Daniel and Yuval’s posts at SocFinance continue to be very important to me, with Daniel’s latest striking a particular chord. I agree quite a bit with the sensibility of his post. Over and again, there are questions about the ‘organic’-ness of markets, can they be designed if they are found in nature. This was rehearsed recently in its last iteration at Organizations and Markets, and referenced by Braydenbut occurs quite regularly. I think the idea of the ‘natural’ (and here is part of the epistemic baggage I’d like to drop) and its relation to ‘discovering’ versus ‘creating’ that I’d like to get away from.
For myself, the Cronon (Nature’s Metropolis) is so interesting and useful not just for his discussion about grades and wheat, but for his overall contention that ‘nature’ is not natural but the result of strident human assertive activity. So now we have the Vermont Land Trust and assorted similar entities, whose purpose is to “conserve land for the people of Vermont.” But how did that farm become the correct nature to preserve? Cronon points out that there was vast pre-farm land in the Midwest (where I grew up and went on fieldtrips as a kid to attest to the history of our ‘place’) that didn’t resemble farm at all – it was prairie.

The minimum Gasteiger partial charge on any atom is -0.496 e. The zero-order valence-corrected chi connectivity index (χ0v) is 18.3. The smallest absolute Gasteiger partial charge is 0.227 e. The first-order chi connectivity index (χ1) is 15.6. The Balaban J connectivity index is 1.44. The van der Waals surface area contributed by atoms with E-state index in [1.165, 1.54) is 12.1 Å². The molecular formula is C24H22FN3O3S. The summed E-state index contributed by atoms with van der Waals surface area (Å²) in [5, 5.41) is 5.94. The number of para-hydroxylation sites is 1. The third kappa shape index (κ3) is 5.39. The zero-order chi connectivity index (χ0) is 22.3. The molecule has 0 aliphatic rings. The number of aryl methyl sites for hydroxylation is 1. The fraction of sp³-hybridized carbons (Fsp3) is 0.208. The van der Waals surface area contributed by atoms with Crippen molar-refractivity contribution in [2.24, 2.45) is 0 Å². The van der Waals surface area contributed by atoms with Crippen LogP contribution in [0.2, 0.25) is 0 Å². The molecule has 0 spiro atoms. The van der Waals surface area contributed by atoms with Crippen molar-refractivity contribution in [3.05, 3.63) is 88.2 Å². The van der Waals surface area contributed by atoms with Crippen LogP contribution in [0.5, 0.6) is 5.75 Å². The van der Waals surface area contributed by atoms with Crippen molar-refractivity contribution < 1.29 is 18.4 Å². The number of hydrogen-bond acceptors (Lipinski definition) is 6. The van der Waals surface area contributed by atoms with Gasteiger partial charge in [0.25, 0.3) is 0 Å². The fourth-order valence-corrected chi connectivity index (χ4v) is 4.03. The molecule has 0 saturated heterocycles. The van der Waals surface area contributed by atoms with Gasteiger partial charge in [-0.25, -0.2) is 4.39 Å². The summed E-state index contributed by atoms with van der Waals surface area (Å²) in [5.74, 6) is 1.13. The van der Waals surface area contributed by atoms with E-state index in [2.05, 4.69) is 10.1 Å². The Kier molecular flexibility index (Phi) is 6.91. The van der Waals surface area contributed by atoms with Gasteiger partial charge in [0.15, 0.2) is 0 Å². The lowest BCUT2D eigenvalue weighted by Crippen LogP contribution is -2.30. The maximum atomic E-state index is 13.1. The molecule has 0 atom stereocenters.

This is why conversations about whether or not markets can be designed, and actually the metaphor of molecules for economic actors, becomes so challenging to me. It’s like replacing prairie with farmland. Truth is, there are no social greenfields – and the reason we’re stuck with physics, and molecules, and natural, is because economists use it to great effect in order to justify all sorts of privilege.
As to Daniel’s challenging and thoughtful question of if not molecules and physics, then what? Let me start by responding with some questioning parameters of my own. Do we need something non-nature-like? Or just non-physics-like? Prosthetics, from disability studies, has its own sense, but I’m not sure that’s quite it. But it should be something that decisively knocks people off the axis of thinking about the core rational agent with stuff built on, but outside of her. I don’t mind nature as such for metaphor (Mary Douglas reminds us they are likely to be the most powerful metaphors), but I agree this is what we should be thinking about.